Nanomanufacturing + the web eliminates most of the cost of distribution and R&D as well as the cost of manufacturing. Also, capital can substitute for many services, so a very nice life can be very cheap. My big concern is food. Nanotech can help farming, but as a fraction of all labor agriculture will probably go way up. OTOH, globalization could reduce the price of food greatly today. Imagine using telepresence to hire people in India to do your shopping, guiding them when necessary. Shipping would be a problem for some products, but not most.
A lot of the post MNT economy depends on the quality of the VR. If it's good enough, Alberta is fine.
One can always invent new status symbols that are expensive by the standards of the day, but if MNT enables everyone to have the standard of living of a Swede on the dole, much better health, a clean environment, and good VR, many many people will be satisfied. Add super-prozac (soma?) and the standard of living will depend 99.999% on culture and .001% on wealth.

Brett Bellmore

Energy, yup. It's never too cheap to meter, and they'll probably fold the heat polution credits in as a tax...

C12. It's not the weight advantage. Pure C12 diamond lattice has a 50% higher thermal conductivity than mixed isotope diamond.Which has all sorts of implications for the speed of nanocomputer arrays, as well as the efficiency of nanomachinery.

Designer time. At least we agree there. LOL

Ms. Universe. (I don't date married women.) Look, I agree that ultimately, nanotech will give us all but complete control over our physical forms. Key word: "Ultimately". That's a tough problem, which won't be solved for quite some time after we've got the tools to tackle it.

"Ultimately" really is the word my point revolves around. This is a technology which has fabulous potential, but it will take time to reach that potential, and the guys who develop it first are going to want to live well immediately, not twenty years later. So, it doesn't matter if nanotech would allow beggars to live like kings, it's going to start out expensive because the developers will want to live like kings immediately.

Mike Deering

Brett, Michael, Mike, you are all correct IF nanotech doesn't trigger super-human artificial general intelligence (SAGI). IF it does, then all your expert designer engineering time becomes as cheap as atoms in the soil or bits on the web. Are we supposed to just assume that SAGI are not on the same time horizon as nanotech? Foresight recognizes the advances in AI and the real prospect of near term (<20 yrs) AGI or SAGI. Search for AI on their website, it's there. Why do I see no evidence of the effects of AI development in CRN's plans for the future? Is it the incomprehensibility wall erected by Vinge, popularized by Yudkowsky, and propagated by Anissimov? Balderdash! Intelligence is limited by the environment it is applied to. If we both know how to play tic-tac-toe it doesn't matter how much of a genius you are, you won't play it any better. Us and any super intelligence we create are both living in the same physical universe. There are no practical applications of physical law beyond QED. There is no technology beyond nanotechnology, never will be. Artificial programmable atoms suffer from the "big fingers" limitation, or in this case "big hands." Yes, SAGI's will be smarter, faster, and less error prone than us, but not incomprehensible. We need to start including the simultaneous development of SAGI and nanotech in our plans and projections of the future.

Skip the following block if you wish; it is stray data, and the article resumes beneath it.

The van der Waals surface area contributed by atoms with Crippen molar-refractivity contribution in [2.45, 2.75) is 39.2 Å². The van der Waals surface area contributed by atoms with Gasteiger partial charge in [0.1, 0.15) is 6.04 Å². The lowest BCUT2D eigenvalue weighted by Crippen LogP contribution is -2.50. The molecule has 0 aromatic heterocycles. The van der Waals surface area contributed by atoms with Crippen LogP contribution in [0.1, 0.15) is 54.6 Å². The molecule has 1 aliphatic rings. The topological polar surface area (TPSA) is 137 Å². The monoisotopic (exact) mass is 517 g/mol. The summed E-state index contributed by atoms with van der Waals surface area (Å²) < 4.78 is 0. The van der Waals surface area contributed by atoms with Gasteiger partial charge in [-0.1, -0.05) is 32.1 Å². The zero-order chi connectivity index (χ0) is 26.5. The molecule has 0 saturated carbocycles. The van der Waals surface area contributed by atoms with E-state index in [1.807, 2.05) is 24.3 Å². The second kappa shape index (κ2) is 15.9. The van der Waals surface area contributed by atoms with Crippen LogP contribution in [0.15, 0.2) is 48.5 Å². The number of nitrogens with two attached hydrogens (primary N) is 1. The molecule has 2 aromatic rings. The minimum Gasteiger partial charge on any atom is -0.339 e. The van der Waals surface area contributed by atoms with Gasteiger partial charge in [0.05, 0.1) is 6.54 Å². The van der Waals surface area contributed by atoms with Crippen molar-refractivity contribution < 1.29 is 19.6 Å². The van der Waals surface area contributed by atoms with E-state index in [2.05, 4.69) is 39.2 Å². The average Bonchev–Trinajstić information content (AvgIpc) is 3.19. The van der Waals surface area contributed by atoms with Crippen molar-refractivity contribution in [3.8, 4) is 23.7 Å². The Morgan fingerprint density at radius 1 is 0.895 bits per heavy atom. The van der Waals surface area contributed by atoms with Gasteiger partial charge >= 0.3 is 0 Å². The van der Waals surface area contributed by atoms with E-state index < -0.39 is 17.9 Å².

Brett Bellmore

On the contrary, it's perfectly rational to plan for a future with nanotechnology, but without superhuman artifical intelligence.

A SAGI would either be benevolent, neutral, or malign.

If it's benevolent, it can solve your problems better than you can.

If it's neutral, ditto, except that you've got to be careful how you pose the problems.

If it's malign, you're probably dead, and thus don't have any problems.

On the other hand, if you don't develop SAGI before you develop nanotech, you've got a whole set of problems which need to be solved by HUMANS, and given how slow we are, we'd best get right to it, just in case.